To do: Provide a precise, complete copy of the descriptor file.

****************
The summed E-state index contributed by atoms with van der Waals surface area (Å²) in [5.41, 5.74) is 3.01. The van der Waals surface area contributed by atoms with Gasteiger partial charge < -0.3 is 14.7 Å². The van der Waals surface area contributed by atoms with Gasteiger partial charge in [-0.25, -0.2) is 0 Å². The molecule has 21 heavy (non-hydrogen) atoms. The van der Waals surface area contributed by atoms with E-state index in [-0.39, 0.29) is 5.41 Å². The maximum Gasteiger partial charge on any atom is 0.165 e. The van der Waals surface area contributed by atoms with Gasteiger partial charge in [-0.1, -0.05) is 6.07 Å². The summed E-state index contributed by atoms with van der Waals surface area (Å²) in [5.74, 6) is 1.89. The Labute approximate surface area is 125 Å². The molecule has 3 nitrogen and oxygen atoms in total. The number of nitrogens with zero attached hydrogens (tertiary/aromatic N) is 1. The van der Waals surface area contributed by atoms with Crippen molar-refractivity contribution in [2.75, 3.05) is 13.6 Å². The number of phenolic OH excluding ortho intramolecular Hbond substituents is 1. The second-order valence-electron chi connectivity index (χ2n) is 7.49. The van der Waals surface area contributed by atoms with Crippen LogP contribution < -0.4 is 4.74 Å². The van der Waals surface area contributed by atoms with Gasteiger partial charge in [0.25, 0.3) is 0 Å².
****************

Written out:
The summed E-state index contributed by atoms with van der Waals surface area (Å²) in [5.41, 5.74) is 3.01. The van der Waals surface area contributed by atoms with Gasteiger partial charge < -0.3 is 14.7 Å². The van der Waals surface area contributed by atoms with Gasteiger partial charge in [-0.25, -0.2) is 0 Å². The molecule has 21 heavy (non-hydrogen) atoms. The van der Waals surface area contributed by atoms with E-state index in [-0.39, 0.29) is 5.41 Å². The maximum Gasteiger partial charge on any atom is 0.165 e. The van der Waals surface area contributed by atoms with Gasteiger partial charge in [-0.1, -0.05) is 6.07 Å². The summed E-state index contributed by atoms with van der Waals surface area (Å²) in [5.74, 6) is 1.89. The Labute approximate surface area is 125 Å². The molecule has 3 nitrogen and oxygen atoms in total. The number of nitrogens with zero attached hydrogens (tertiary/aromatic N) is 1. The van der Waals surface area contributed by atoms with Crippen molar-refractivity contribution in [2.75, 3.05) is 13.6 Å². The number of phenolic OH excluding ortho intramolecular Hbond substituents is 1. The second-order valence-electron chi connectivity index (χ2n) is 7.49. The van der Waals surface area contributed by atoms with Crippen LogP contribution < -0.4 is 4.74 Å². The van der Waals surface area contributed by atoms with Gasteiger partial charge in [0.25, 0.3) is 0 Å².